"I was completely despondent, not knowing if I was going to survive another hour," Rawicki said. "Outside of the Jewish ghetto I was just a vulnerable animal. It just happened to be that the stars were aligned that day and I was saved."
Rawicki, who turns 87 this week, and nine other Holocaust survivors lit candles in a small ceremony at the
Only this year, the focus was on the untold heroes who risked their own safety to hide Jews in cellars, attics and under loose floorboards.
"Sometimes it's very hard not to make parallels between then and society today, so I think it's important that we remember to be here for each other regardless of the color of your skin, where you're from, who you worship," said executive vice president of the
Strangers like Rawicki, who was 16 years old when he escaped alone from the ghetto in
Adrift without any identification papers or contacts outside the ghetto walls, Rawicki took a streetcar to the beach. There he saw three boys his age that were playing hooky from school, and decided to assimilate into the group. He told them he had skipped school that day too and pretended to be another carefree boy as they spent the morning talking about girls, school and the other everyday topics of consequence to teenagers.
"Maybe I had intuition, maybe I had a death wish that he would call out to the other people on the beach and say 'Hey, there's a Jew here' and then it would all be over. They would call the police and I would be killed," Rawicki said. "I don't know to this moment why I said it, I just blurted it out fully thinking that this was the end."
Rawicki's mother and sister died in Treblinka, and his father was captured while working in a shop outside the city, forced to dig his own grave before being machine gunned to death. Another sister, now 93, survived by posing as a gentile about five blocks away from Rybakiewicz's home and now lives in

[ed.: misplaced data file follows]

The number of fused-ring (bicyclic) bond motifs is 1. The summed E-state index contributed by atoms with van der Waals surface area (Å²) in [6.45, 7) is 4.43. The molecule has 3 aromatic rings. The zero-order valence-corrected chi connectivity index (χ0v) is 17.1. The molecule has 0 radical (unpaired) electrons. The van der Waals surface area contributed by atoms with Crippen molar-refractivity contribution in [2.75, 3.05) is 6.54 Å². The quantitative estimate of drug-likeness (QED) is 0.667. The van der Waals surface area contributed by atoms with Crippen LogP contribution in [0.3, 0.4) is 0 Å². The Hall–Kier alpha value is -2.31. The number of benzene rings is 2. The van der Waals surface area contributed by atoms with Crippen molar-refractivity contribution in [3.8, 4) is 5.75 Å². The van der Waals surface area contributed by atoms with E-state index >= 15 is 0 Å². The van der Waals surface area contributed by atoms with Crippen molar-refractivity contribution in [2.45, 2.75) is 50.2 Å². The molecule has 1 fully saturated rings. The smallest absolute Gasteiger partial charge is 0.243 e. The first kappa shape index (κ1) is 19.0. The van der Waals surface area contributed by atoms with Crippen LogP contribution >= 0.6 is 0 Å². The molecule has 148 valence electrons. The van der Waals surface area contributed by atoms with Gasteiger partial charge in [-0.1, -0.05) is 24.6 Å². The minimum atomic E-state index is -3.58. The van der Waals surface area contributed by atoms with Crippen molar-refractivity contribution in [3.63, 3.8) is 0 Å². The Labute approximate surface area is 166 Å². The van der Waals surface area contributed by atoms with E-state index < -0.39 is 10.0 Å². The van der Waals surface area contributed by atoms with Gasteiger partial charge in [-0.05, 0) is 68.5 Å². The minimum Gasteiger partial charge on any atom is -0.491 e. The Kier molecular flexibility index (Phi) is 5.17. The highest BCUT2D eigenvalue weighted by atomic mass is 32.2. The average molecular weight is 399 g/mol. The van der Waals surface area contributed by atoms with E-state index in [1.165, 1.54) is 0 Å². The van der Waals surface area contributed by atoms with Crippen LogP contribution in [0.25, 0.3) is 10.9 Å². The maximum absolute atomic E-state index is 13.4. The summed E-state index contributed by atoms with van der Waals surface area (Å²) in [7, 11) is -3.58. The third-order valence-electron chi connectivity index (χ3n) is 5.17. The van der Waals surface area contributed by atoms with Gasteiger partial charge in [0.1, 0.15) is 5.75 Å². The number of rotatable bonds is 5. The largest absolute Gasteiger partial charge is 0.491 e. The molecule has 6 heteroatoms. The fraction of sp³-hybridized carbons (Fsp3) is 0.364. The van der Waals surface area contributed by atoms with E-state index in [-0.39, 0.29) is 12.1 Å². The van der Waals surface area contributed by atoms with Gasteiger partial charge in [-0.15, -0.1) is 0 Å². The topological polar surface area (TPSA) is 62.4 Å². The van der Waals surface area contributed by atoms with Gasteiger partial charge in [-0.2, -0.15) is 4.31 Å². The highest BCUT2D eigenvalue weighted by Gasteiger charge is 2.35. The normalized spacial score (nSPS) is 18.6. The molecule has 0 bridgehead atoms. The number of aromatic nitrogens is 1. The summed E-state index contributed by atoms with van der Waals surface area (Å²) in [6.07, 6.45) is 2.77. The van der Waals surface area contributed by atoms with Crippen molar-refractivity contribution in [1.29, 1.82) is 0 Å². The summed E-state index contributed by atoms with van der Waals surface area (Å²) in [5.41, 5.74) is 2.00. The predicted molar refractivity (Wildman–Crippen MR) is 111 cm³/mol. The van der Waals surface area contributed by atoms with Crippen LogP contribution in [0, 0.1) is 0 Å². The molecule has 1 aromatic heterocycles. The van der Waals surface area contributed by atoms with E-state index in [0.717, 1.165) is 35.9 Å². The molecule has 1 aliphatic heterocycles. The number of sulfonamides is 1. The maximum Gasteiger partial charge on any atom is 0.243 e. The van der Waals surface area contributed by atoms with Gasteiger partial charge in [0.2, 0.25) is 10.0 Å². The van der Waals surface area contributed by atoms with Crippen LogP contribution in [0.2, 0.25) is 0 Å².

After the war, Rawicki found out that Rybakiewicz was arrested and hung from a balcony in one of the last surviving buildings in the
When a rescuer was discovered, their families were tortured for the act as well. On the official list of people hung that day was
Though the history of the Holocaust is mandated to be taught in
The challenge is to get beyond the numbers to tell children the personal stories and show them how generations of children and grandchildren wouldn't exist if it weren't for the rescuers, some just children themselves, Stahl said.
Meanwhile, Rawicki and other survivors will make sure children hear their stories.
"I did all I could to survive and be witness to what happened so maybe if people find out about it, hear stories from people who lived it, the Holocaust will never happen again," Rawicki said. "I don't know if I have the same guts as the one who saved me, but now I'm certainly aware of what human kindness can do. I have seen human depravity at its worst, but I also saw the very height of human nobility."
(c)2014 the Tampa Tribune (Tampa, Fla.)
Visit the Tampa Tribune (Tampa, Fla.) at www.tampatrib.com
Distributed by MCT Information Services